A rare disease is any disease that affects a small percentage of the population. In the United States, a rare disease is defined as an illness that affects fewer than 200,000 people. The prevalence of a rare disease usually is an estimate and changes over time.
Rare diseases affect 1 in 10 Americans. Over 30 million people in the United States, and 350 million people in the world have a rare disease. According to the U.S. Department of Health and Human Services and the National Institutes of Health, there are about 7,000 rare diseases and about 95% of all rare diseases do not have a single FDA approved drug treatment. There are less than 500 treatments approved by the FDA for the nearly 7000 rare diseases which have been identified.
Most rare diseases are genetic, and thus are present throughout the person’s entire life, even if symptoms do not immediately appear. Many rare diseases appear early in life, and about 30% of children with rare diseases will die before reaching their fifth birthday.
In the United States, the Rare Diseases Act of 2002 defines rare disease strictly according to prevalence, specifically “any disease or condition that affects fewer than 200,000 people in the United States”, or about 1 in 1,500 people. This definition is essentially like that of the Orphan Drug Act of 1983, a federal law that was written to encourage research into rare diseases and possible cures.
However, the European Commission on Public Health defines rare diseases as “life-threatening or chronically debilitating diseases which are of such low prevalence that special combined efforts are needed to address them.” The term low prevalence is later defined as generally meaning fewer than 1 in 2,000 people. Diseases that are statistically rare, but not also life-threatening, chronically debilitating, or inadequately treated, are excluded from their definition.
Because of definitions that include reference to treatment availability, a lack of resources, and severity of the disease, the term orphan disease is used as a synonym for rare disease. But in the United States and the European Union, “orphan diseases” have a distinct legal meaning. The orphan drug movement began in the United States.
The United States’ Orphan Drug Act includes both rare diseases and any non-rare diseases “for which there is no reasonable expectation that the cost of developing and making available in the United States a drug for such disease or condition will [be] recovered from sales in the United States of such drug” as orphan diseases.
The European Organization for Rare Diseases (EURORDIS) estimates that as many as 5,000 to 7,000 distinct rare diseases exist, and as much as 6% to 8% of the population of the European Union is affected by one. Only about 400 rare diseases have therapies and about 80% have a genetic component according to Rare Genomics Institute.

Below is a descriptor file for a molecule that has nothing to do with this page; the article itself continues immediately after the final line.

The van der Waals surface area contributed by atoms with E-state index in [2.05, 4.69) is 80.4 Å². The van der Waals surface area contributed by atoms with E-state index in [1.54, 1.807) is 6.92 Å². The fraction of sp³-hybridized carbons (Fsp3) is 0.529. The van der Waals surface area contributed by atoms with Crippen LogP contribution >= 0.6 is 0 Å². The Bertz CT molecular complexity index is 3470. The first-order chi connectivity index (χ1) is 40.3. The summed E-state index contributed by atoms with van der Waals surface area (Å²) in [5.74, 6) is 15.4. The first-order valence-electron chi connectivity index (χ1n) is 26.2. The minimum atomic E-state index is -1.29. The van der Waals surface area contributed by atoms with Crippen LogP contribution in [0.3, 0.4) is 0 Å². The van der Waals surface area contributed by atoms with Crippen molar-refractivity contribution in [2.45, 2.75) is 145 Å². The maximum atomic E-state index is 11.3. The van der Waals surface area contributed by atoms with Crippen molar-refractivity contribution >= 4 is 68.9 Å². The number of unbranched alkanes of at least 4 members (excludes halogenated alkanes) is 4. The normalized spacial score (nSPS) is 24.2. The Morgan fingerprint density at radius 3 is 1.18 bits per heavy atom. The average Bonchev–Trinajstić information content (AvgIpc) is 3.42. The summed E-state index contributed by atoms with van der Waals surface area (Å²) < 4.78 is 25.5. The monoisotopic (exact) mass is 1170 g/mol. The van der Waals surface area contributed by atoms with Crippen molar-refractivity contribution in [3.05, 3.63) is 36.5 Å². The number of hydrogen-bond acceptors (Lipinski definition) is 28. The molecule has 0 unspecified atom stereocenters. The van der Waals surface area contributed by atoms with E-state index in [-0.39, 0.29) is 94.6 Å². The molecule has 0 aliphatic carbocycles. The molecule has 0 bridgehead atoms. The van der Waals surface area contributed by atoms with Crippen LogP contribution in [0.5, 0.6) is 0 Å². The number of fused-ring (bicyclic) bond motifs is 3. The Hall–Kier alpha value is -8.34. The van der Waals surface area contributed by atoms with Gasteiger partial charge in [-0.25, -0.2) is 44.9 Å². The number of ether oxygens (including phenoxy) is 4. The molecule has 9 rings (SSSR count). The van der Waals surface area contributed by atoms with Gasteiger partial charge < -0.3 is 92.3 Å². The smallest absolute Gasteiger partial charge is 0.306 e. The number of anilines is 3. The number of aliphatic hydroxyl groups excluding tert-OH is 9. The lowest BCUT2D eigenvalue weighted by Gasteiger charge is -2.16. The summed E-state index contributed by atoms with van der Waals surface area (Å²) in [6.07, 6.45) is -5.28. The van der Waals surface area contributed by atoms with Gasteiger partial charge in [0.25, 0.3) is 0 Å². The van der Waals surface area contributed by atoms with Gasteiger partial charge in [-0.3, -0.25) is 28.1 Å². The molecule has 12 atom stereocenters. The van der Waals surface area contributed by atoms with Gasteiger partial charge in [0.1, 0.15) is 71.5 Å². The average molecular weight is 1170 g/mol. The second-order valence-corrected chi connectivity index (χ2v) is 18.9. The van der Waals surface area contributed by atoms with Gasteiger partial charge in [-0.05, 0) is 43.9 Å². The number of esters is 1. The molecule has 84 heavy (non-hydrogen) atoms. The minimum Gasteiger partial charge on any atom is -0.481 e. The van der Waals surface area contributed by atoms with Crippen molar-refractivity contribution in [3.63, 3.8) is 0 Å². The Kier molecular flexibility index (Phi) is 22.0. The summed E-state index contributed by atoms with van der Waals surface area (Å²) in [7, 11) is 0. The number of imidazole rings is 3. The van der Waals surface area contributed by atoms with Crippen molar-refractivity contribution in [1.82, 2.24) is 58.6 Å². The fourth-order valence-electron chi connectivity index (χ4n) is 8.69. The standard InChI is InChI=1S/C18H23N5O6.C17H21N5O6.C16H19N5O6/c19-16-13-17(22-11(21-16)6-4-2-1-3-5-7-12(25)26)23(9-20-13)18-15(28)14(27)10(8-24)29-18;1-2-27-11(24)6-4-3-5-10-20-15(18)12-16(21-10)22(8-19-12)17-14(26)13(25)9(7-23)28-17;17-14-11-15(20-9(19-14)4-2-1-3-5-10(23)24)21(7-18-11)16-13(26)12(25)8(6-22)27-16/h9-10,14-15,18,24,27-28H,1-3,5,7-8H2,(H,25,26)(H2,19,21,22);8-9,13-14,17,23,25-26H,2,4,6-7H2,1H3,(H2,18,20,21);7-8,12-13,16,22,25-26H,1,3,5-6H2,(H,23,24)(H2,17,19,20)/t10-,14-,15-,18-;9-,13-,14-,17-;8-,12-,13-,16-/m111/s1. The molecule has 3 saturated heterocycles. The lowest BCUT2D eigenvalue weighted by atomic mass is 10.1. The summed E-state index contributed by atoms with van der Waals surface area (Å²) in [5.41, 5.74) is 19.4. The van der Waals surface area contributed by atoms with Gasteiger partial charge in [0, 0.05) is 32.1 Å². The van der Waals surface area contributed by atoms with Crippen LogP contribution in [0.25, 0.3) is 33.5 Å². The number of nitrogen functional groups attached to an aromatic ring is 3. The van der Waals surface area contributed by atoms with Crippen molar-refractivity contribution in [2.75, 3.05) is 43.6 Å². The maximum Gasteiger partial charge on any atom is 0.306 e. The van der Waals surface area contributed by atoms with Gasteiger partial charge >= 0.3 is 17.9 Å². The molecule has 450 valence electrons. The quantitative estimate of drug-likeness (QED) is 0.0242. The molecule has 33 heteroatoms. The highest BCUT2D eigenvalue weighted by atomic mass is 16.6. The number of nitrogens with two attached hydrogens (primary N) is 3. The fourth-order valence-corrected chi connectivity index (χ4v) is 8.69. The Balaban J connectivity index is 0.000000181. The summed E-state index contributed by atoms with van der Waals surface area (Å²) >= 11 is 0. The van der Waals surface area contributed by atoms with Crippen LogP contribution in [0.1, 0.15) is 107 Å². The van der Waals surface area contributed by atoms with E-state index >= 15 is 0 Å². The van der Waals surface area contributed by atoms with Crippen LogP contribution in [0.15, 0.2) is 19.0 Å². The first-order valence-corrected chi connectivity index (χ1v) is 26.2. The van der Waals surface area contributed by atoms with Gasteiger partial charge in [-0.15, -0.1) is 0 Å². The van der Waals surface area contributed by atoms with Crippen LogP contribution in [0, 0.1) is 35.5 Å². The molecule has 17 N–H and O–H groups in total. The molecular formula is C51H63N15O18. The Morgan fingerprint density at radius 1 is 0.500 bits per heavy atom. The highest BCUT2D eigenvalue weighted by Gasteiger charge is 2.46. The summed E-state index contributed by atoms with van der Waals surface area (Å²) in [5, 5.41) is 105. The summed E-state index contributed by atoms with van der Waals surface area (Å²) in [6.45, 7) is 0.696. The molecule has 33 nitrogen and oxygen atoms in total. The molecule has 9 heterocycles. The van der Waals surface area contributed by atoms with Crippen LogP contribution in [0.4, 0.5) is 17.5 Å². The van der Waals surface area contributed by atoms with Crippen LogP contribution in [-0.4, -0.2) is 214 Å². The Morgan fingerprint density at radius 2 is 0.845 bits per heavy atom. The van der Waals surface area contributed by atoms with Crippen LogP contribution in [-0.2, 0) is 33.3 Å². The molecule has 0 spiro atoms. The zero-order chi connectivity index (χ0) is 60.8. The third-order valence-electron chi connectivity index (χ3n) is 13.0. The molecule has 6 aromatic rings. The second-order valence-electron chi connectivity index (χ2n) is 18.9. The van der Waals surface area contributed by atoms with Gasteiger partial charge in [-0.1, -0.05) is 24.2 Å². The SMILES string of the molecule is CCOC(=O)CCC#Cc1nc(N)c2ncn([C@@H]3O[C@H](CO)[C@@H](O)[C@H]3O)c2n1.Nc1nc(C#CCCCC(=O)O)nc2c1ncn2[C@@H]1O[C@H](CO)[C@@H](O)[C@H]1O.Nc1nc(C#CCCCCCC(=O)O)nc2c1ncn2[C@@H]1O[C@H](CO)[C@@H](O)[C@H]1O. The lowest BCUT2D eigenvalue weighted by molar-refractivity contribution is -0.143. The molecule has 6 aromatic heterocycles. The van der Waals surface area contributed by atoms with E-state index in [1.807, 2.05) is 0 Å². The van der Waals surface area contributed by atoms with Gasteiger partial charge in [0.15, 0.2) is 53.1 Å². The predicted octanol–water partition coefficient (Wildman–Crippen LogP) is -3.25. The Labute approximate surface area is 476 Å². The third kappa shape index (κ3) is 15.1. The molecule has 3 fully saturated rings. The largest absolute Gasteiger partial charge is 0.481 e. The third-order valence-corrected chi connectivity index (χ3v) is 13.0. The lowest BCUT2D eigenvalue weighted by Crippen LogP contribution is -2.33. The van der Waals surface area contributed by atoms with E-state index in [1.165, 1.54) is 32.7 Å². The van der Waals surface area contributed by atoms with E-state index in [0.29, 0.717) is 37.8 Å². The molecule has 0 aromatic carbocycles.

Rare diseases can vary in prevalence between populations, so a disease that is rare in some populations may be common in others. This is especially true of genetic diseases and infectious diseases. An example is cystic fibrosis, a genetic disease: it is rare in most parts of Asia but relatively common in Europe and in populations of European descent. Many infectious diseases are prevalent in a given geographic area but rare everywhere else. Other diseases, such as many rare forms of cancer, have no apparent pattern of distribution but are simply rare. The classification of other conditions depends in part on the population being studied: All forms of cancer in children are generally considered rare, because so few children develop cancer, but the same cancer in adults may be more common.
Rare diseases are usually genetic and are therefore chronic. EURORDIS estimates that at least 80% of them have identified genetic origins. Other rare diseases are the result of infections and allergies or due to degenerative and proliferative causes. Symptoms of some rare diseases may appear at birth or in childhood, whereas others only appear once adulthood is reached.
CheckOrphan and CheckRare’s Rare Disease Database provides brief overviews to more than 600 rare diseases. This is not a comprehensive database since there are nearly 7,000 diseases considered rare in the U.S. We add new topics as we are able to do so, with the help of rare disease medical experts. Inclusion in our list does not serve as official recognition as a rare disease and should not be used to assume that a disease is rare.
If you are seeking additional information about a rare and neglected diseases that are not in our database, please contact the Genetic and Rare Diseases Information Center (GARD) at the National Institutes of Health.
- Bacterial Infections
- Behavioral And Mental Disorders
- Blood Diseases
- Chromosome Disorders
- Congenital And Genetic Diseases
- Connective Tissue Diseases
- Digestive Diseases
- Ear, Nose, And Throat Diseases
- Endocrine Diseases
- Eye Diseases
- Female Reproductive Diseases
- Fungal Infections
- Heart Diseases
- Hereditary Cancer Syndromes
- Immune System Diseases
- Kidney And Urinary Diseases
- Lung Diseases
- Metabolic Disorders
- Mouth Diseases
- Musculoskeletal Diseases
- Nervous System Diseases
- Newborn Screening
- Nutritional Diseases
- Parasitic Diseases
- Rare Cancers
- Rare Diseases Clinical Research Network
- Skin Diseases
- Unknown Origin
- Viral Infections